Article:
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Embezzling requires entrusting property says Fairfax criminal lawyer

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Oct 04, 2019 Embezzling requires entrusting property says Fairfax criminal lawyer

Embezzling requires entrusting property says Fairfax criminal lawyer- Image of hundred dollar bills

Embezzling requires entrusting property says Fairfax criminal lawyer

Embezzling cannot take place with funds paid for services rather than for entrustment, underlines Fairfax criminal lawyer

Embezzling is a scarlet letter theft crime which, if convicted, is a smear on the defendant’s reputation. As a Fairfax criminal lawyer, I know how critical it is for the defense to find every possible way to dismantle embezzlement and other prosecutions.

Embezzling in Virginia risks serious sentencing under the theft statute

Virginia’s embezzlement statute provides, in pertinent part: “If any person wrongfully and fraudulently use, dispose of, conceal or embezzle any money… or any other personal property .. which he shall have received for another … he shall be guilty of embezzlement.” Va. Code § 18.2-111. Embezzlement gets sentenced as larceny / theft, for up to twenty years incarceration for embezzling $500 or more, and up to one year in jail for embezzlement under $500.

Embezzlement does not occur when a land subdivider spends funds paid by the landowners for road maintenance

Congratulations to land subdivider Walker Ware, IV, for standing up against a prosecution alleging that he embezzled funds paid by landowners in the subdivision for road maintenance. It is troubling that the trial court even allowed the matter to go the jury. The Virginia Court of Appeals reversed Ware’s embezzling conviction, proclaiming: “Because the road maintenance fees were not the entrusted property of another, the court erred in denying Ware’s motion to strike the embezzlement charge.” Ware v. Commonwealth of Virginia, Record No. 1458-18-2 (Oct. 1, 2019) (unpublished).

Extortion is not attempted by following the statutory requirement to deliver legal notice of intent to file a memorandum of lien

In addition to the embezzling prosecution, Ware’s jury trial also included a charge of attempted extortion from Ware’s delivery to one of the landholders of his property subdivision, of a legal notice of intent to file a memorandum of lien, related to his ill-advised unilateral amendment to the above-referenced road dedication and maintenance agreement, that failure to pay the annual $200 maintenance payment would result in a $5,000 annual assessment.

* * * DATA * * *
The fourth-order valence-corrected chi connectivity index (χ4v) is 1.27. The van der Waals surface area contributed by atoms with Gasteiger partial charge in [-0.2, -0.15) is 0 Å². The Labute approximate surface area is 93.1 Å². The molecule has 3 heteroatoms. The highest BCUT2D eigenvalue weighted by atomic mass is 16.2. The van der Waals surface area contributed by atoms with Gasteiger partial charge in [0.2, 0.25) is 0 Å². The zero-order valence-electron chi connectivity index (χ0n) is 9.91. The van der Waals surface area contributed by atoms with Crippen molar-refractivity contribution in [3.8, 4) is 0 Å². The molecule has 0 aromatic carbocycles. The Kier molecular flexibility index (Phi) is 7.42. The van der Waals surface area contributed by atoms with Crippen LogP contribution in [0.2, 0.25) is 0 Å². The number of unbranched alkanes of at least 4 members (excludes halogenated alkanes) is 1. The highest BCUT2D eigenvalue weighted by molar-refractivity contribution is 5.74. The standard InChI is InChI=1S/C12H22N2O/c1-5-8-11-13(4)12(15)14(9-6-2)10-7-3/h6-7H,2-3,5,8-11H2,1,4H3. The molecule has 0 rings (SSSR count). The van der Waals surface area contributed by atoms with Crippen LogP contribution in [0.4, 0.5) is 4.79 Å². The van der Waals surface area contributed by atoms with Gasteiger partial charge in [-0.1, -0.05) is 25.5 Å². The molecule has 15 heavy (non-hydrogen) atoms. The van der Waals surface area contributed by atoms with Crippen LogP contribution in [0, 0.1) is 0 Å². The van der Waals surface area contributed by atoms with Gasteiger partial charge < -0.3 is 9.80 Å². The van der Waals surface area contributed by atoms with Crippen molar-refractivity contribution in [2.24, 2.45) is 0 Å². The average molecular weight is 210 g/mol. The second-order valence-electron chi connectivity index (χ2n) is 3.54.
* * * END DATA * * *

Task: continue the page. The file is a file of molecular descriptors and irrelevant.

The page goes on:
As an aside, while Ware was courageous to take his case to a jury (courageous because he risked significant incarceration time if convicted) in this embezzling and attempted extortion prosecution, where his online trial docket shows that the jury opted only to recommend a fine against Ware and no jail time, and to then successfully appeal. Nonetheless, where, as here, Ware threatened a usurious late payment fee on his subdivision’s landowners and allegedly provided only minimal road maintenance, he thusly exposed himself to the very landowner complaint(s) that apparently landed him in this prosecution in the first place.

Nonetheless, no usury court action was taken against Ware rather than this attempted extortion charge added to his embezzling charge. The Court of Appeal handily knocked down that convicted count: “The quintessential example of lawful and valid exercise of enforcement rights is the use of the judicial process.“ Ware.

Judges are generalists and must be educated on the applicable law

Ware’s embezzling and attempted extortion case should have been dismissed on his lawyer’s motion to strike the evidence after the prosecution rested, considering how clear the foregoing law is. Nonetheless, trial judges are generalists dealing with a wide range of criminal and civil legal matters, and trial lawyers need to have at the ready the applicable law, and sometimes pretrial legal memoranda, to show the trial judge why a particular criminal defense argument is on all fours with the applicable court rules, statutory law, caselaw, and/or Constitutional law.

Fairfax criminal lawyer Jonathan L. Katz fights tooth and nail for your rights against prosecutions alleging felony, misdemeanor and DUI offenses. For a free in-person confidential consultation with Jon Katz about your pending criminal court case, please call his staff at 703-383-1100 to schedule a consultation. 

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